pikarun on LibraryThing More than 1 year ago
Wonderful tour into the world of ants. They are an extraordinary species with breathtaking variety. Wish he avoided the comparisons to human societies, though.
Anonymous More than 1 year ago
I never guessed ants could be so interesting, i have gained so much admiration for these brilliant tiny creatures from reading this book.
Anonymous More than 1 year ago
I love this book even though I never read it before
Anonymous More than 1 year ago
all his journeys and research make you fall in love with this book.
jhmJM More than 1 year ago
The author spends way too much time on how uncomfortable he was as he traveled the world looking at ants. One assumes that crawling around a rain forest is not very pleasant. I didn't need to be reminded about it every few pages. He also has a condescending attitude about the locals, at one point describing his guide as "my kinky haired guide Asab". This book could stand some serious editing. I'm glad I borrowed this one from a library, and didn't waste my money on it.
Anonymous More than 1 year ago
I had read some excerpts in a previous book regarding ants and wanted to explore the subject further. This book had been rated very highly so I purchased it. The first seventy pages reads like a thesis paper and the author gets "in the weeds" with regard to ant behavior. It is not so much of an "adventure" as it is an exercise in staying awake. If you are looking for a reference for your college entomology paper...enjoy.
Anonymous More than 1 year ago
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SAHARATEA More than 1 year ago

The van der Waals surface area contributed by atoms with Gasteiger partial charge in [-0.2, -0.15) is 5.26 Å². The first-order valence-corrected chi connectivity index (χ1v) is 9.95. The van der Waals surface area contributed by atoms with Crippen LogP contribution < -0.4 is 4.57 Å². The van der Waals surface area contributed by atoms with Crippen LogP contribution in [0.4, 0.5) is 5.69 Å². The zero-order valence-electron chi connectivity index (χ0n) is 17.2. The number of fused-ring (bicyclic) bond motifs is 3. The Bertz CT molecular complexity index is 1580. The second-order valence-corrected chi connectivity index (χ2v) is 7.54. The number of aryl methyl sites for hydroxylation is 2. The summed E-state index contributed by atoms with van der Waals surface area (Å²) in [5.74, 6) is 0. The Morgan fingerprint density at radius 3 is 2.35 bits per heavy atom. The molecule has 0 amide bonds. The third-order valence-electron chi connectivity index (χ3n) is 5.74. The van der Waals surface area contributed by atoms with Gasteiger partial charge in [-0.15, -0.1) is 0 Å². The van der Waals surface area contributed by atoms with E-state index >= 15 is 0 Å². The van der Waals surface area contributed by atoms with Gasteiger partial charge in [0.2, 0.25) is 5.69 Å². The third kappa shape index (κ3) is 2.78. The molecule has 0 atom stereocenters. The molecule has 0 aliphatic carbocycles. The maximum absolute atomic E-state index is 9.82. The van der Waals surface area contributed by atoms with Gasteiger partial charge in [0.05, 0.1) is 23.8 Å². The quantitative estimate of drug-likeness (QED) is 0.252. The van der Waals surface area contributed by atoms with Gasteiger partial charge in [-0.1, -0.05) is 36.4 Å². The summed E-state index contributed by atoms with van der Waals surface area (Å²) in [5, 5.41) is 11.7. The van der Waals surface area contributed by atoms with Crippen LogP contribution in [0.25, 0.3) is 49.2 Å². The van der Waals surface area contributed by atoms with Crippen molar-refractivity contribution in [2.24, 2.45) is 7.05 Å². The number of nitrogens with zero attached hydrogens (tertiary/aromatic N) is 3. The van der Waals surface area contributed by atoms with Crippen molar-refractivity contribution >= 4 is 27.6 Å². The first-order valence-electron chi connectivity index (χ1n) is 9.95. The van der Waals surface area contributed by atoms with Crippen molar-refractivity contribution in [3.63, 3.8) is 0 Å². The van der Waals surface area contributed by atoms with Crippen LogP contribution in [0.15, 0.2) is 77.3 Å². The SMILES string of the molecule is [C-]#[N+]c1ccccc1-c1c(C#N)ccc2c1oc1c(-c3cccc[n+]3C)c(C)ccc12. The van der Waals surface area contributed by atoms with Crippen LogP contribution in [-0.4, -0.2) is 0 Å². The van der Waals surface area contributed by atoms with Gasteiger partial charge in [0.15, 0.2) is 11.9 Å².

A Global Safari with a cast of Trillions Flat out, this is the most fascinating non-fiction title I've read this year. Ants are seldom seen as fascinating, more like a nuisance! However, this book makes me almost wish for an ant invasion, just to try and observe some of the details the Moffett describes in his worldwide studies on ants. The text contains lots of surprises as it covers various species of ants, and I can't scratch the surface of all the funny and also disquieting details about these creatures. He first discusses marauder ants, who can be classified in three sizes: the largest is 50 times larger than the smallest, and often serves as a 'bus' to carry smaller ants to new locations. Most ants are female, they can live upwards of two years, and their behavior as workers for the colony is altruistic. The worker ants do not reproduce, and thus do not compete for food. In fact, he describes the male ants (that resemble wasps) as 'socially useless', and confined to being sperm donors. Their travel in columns is well-known, but how they find food and relay the information to the workers is unique. They emit a "recruitment" pheromone that immediately tells ants in the vicinity that food is near, and within seconds a full swarm goes into attack mode, retrieving the food and taking it back for storage. But what is more fascinating is the Pharoah ant that also has a "don't bother" pheromone that it emits when the food is gone, so that no ants waste their time. The paths that ants use are actually ant roads, they reuse them as needed, rather than just randomly traveling over earth (as it would appear). Some ants have coordinated group attacks that allow them to overcome much larger prey simply by virtue of their large numbers rather than a stinger Army ants are useful in some ways because they clear out vermin, such as roaches and mice, from the vicinity. Driver ants can overtake a monkey corpse and reduce it to bone in just a few days. More interesting is that driver ants can play dead, for sufficiently long periods of time to allow them to escape. Weaver ants were possibly the most fascinating to me, as they literally sew leaves together (see photo at right). The ants grab a leaf as a team, and another ant picks up a larva (basically a baby ant) that exudes silk and uses the silk as thread to create nests that can last for years. Argentine ants are battling a dangerous war in Southern California, as the colonies actually raise and "herd" aphids. Aphids in oversized numbers then attack local plants. This leads to the death of important indigenous plants that serve to provide pollen to the region, and upwards through the food chain different species are affected by the invasive species. The writing style is witty and fast-paced. The author's enthusiasm is contagious, and the details never get too cumbersome or so overly scientific that you end up bored. Great photographs that enlarge the ants to a bigger size make the details that much more fascinating.